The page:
Chemotherapy, commonly referred to as chemo, is the use of chemical compounds (drugs) that kill cancer cells used to treat cancer.
How Chemotherapy Works
Chemotherapy is a traditional form of cancer treatment dating back to the 1950s; since then, these medications have been tested and used many times. There are many types of chemo: drugs, some intravenous, others are pills, and your doctor will determine which drugs to administer based on the type, stage and severity of your cancer, as well as your overall health and ability to tolerate these medications. At times, genetic testing can be used to determine the best drug option or overall treatment option for you.
In some cases, chemotherapy is the only method of treatment needed to keep cancer from spreading, slow cancer growth, shrink tumors or cure cancer. Oftentimes chemo is used in conjunction with other therapies such as surgery or procedures such as radiation therapy.
How Chemotherapy is Administered
Depending on your specific cancer, your chemotherapy treatments may be given in the following ways:
- As an oral pill or liquid
- As an injection directly into the muscle or tissue
- Directly into the bloodstream (intravenously or IV)
- Directly into a body cavity, such as the stomach (intracavity chemo)
- Into your spinal canal
- Directly into the bladder (intravesical)
- Into a main artery that "feeds" the tumor (intra-arterial)
- Through a needle into the tumor (intralesional)
- Applied topically (on the skin)
Chemo is commonly administered in cycles to give the body a chance to rest and recover. These chemo cycles may be given daily, weekly, every few weeks, or monthly. Since it is hard to predict how you will feel after chemo, it is important to have someone accompany you so they can help you get home safely. If you do not have a support person, your Inspira cancer coordinator, social work and other team members can help connect you with needed services.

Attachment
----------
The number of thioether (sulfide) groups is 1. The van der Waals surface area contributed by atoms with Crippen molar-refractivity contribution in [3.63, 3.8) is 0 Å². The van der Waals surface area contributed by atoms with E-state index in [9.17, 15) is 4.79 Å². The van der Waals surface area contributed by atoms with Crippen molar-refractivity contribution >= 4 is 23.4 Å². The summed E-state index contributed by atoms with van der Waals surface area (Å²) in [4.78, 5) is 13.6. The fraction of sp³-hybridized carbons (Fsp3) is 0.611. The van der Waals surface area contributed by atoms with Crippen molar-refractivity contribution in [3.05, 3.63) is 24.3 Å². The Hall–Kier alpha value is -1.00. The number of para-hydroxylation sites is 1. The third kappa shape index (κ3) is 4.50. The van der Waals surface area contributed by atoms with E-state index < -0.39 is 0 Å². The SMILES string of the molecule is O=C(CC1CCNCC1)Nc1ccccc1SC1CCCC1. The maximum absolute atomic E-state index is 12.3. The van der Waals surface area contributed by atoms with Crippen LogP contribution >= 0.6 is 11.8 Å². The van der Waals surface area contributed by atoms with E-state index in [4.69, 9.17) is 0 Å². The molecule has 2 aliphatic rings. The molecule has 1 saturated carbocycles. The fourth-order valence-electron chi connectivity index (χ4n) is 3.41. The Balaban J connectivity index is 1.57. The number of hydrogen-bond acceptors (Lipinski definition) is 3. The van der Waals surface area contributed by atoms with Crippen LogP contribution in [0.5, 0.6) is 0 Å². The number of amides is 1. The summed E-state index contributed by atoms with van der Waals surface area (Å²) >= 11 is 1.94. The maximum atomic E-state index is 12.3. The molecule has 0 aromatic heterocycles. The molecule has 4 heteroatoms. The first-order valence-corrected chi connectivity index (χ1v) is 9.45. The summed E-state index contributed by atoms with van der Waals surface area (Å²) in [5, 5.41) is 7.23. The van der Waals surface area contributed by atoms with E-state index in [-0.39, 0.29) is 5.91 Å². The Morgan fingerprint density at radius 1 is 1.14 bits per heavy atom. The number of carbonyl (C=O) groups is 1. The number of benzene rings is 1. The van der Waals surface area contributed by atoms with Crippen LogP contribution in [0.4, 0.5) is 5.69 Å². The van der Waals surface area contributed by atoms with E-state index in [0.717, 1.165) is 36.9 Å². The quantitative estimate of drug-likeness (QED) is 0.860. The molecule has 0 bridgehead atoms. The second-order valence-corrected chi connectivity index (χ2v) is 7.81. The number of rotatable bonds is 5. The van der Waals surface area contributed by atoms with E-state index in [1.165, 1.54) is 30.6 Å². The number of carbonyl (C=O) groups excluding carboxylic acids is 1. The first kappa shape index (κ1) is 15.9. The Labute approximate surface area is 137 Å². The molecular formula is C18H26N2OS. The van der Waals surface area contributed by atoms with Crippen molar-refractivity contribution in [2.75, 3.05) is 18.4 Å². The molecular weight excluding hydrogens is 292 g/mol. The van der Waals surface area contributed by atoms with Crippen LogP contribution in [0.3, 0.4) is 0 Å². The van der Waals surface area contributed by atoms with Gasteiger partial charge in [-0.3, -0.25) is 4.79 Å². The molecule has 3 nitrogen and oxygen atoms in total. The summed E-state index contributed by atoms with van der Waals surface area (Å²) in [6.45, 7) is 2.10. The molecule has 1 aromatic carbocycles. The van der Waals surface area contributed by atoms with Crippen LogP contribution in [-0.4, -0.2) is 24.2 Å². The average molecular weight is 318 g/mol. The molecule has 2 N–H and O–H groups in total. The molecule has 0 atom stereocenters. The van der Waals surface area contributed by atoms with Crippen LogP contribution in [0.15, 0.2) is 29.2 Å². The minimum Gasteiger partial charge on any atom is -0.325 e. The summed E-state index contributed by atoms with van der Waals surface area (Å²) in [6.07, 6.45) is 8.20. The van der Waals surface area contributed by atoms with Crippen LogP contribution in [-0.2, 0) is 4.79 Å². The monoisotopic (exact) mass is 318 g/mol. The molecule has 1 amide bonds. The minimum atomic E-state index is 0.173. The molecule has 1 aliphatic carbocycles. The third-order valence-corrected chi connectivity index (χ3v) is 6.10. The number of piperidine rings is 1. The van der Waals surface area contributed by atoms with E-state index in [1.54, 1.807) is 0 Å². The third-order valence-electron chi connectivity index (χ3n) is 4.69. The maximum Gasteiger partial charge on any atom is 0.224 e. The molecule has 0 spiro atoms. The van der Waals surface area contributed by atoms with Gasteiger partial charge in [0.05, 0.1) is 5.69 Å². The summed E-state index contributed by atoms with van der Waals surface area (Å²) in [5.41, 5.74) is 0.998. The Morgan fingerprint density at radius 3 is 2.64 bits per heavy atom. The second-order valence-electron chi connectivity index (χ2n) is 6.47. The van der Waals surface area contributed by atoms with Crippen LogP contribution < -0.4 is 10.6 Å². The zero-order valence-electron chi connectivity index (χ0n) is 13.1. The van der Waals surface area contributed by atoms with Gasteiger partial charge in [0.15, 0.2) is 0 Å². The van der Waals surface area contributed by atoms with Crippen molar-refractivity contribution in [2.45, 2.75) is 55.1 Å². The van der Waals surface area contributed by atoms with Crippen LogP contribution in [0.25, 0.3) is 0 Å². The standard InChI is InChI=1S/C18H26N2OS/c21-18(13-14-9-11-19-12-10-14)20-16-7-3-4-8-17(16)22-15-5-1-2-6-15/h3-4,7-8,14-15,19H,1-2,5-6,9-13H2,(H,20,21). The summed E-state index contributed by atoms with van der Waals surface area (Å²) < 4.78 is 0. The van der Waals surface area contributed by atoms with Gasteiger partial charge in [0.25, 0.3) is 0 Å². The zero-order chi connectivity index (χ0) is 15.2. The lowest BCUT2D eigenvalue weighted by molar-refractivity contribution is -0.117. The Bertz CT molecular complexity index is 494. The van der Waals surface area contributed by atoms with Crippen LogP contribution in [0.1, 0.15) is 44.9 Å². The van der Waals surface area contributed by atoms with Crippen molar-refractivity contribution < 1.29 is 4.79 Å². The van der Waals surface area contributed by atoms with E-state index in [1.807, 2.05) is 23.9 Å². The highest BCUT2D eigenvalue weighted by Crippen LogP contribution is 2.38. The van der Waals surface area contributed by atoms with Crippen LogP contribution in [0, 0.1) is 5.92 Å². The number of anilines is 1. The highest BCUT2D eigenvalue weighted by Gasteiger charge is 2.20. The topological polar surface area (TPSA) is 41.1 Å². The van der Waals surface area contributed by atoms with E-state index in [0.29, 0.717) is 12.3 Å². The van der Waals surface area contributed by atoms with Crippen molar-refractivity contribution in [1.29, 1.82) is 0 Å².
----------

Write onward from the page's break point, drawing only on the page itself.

Side Effects of Chemotherapy
While chemotherapy can be quite effective in treating certain cancers, chemotherapy drugs reach and impact all parts of the body, not just the cancer cells. Because of this, there can be many side effects during treatment. The use of newer and more targeted medications as well as the availability of supportive medications can sometimes lessen symptoms. Your care team at Inspira will work to proactively manage any side effects of treatment. Being able to anticipate these side effects can help you and your caregivers prepare and, in some cases, prevent these symptoms from occurring.
The most common side effects of chemotherapy can include, but are not limited to:
- Extreme fatigue
- Increased risk for infection
- Easy bruising and bleeding
- Mouth and throat sores
- Nausea and vomiting
- Hair loss
- Skin and nail changes
- Nerve damage
- No desire to eat
- Weight gain or loss
- Changes in your memory or thinking
Many of these side effects can be prevented or managed with treatment, and most will subside after treatment ends.